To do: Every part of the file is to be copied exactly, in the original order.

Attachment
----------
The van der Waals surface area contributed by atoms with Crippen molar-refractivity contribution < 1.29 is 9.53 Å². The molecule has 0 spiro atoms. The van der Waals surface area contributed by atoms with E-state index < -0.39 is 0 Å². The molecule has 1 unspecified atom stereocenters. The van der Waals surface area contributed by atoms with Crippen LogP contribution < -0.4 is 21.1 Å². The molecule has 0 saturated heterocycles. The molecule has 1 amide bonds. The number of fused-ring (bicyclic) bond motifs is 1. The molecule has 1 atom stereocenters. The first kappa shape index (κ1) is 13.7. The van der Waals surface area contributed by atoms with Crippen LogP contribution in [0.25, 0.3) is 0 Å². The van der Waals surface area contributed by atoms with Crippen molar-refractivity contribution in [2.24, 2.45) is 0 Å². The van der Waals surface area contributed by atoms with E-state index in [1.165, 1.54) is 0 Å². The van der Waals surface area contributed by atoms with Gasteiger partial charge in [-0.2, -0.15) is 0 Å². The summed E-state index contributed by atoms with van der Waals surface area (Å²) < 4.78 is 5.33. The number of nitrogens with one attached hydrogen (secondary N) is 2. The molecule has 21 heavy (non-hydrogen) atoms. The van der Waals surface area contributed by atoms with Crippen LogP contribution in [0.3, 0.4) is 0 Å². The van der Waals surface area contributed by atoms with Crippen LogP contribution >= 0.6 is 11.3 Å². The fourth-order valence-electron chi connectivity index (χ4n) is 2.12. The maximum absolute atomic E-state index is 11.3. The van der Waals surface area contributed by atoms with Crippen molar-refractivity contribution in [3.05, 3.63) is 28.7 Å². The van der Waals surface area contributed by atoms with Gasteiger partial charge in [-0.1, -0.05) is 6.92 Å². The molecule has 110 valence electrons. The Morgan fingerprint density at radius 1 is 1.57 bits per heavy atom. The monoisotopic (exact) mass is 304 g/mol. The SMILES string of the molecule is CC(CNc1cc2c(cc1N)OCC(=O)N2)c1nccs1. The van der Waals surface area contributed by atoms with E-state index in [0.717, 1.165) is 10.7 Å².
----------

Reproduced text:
The van der Waals surface area contributed by atoms with Crippen molar-refractivity contribution < 1.29 is 9.53 Å². The molecule has 0 spiro atoms. The van der Waals surface area contributed by atoms with E-state index < -0.39 is 0 Å². The molecule has 1 unspecified atom stereocenters. The van der Waals surface area contributed by atoms with Crippen LogP contribution < -0.4 is 21.1 Å². The molecule has 0 saturated heterocycles. The molecule has 1 amide bonds. The number of fused-ring (bicyclic) bond motifs is 1. The molecule has 1 atom stereocenters. The first kappa shape index (κ1) is 13.7. The van der Waals surface area contributed by atoms with Crippen LogP contribution in [0.25, 0.3) is 0 Å². The van der Waals surface area contributed by atoms with Crippen molar-refractivity contribution in [2.24, 2.45) is 0 Å². The van der Waals surface area contributed by atoms with E-state index in [1.165, 1.54) is 0 Å². The van der Waals surface area contributed by atoms with Gasteiger partial charge in [-0.2, -0.15) is 0 Å². The summed E-state index contributed by atoms with van der Waals surface area (Å²) < 4.78 is 5.33. The number of nitrogens with one attached hydrogen (secondary N) is 2. The molecule has 21 heavy (non-hydrogen) atoms. The van der Waals surface area contributed by atoms with Crippen LogP contribution in [0.3, 0.4) is 0 Å². The van der Waals surface area contributed by atoms with Crippen LogP contribution >= 0.6 is 11.3 Å². The fourth-order valence-electron chi connectivity index (χ4n) is 2.12. The maximum absolute atomic E-state index is 11.3. The van der Waals surface area contributed by atoms with Crippen molar-refractivity contribution in [3.05, 3.63) is 28.7 Å². The van der Waals surface area contributed by atoms with Gasteiger partial charge in [-0.1, -0.05) is 6.92 Å². The molecule has 110 valence electrons. The Morgan fingerprint density at radius 1 is 1.57 bits per heavy atom. The monoisotopic (exact) mass is 304 g/mol. The SMILES string of the molecule is CC(CNc1cc2c(cc1N)OCC(=O)N2)c1nccs1. The van der Waals surface area contributed by atoms with E-state index in [0.717, 1.165) is 10.7 Å².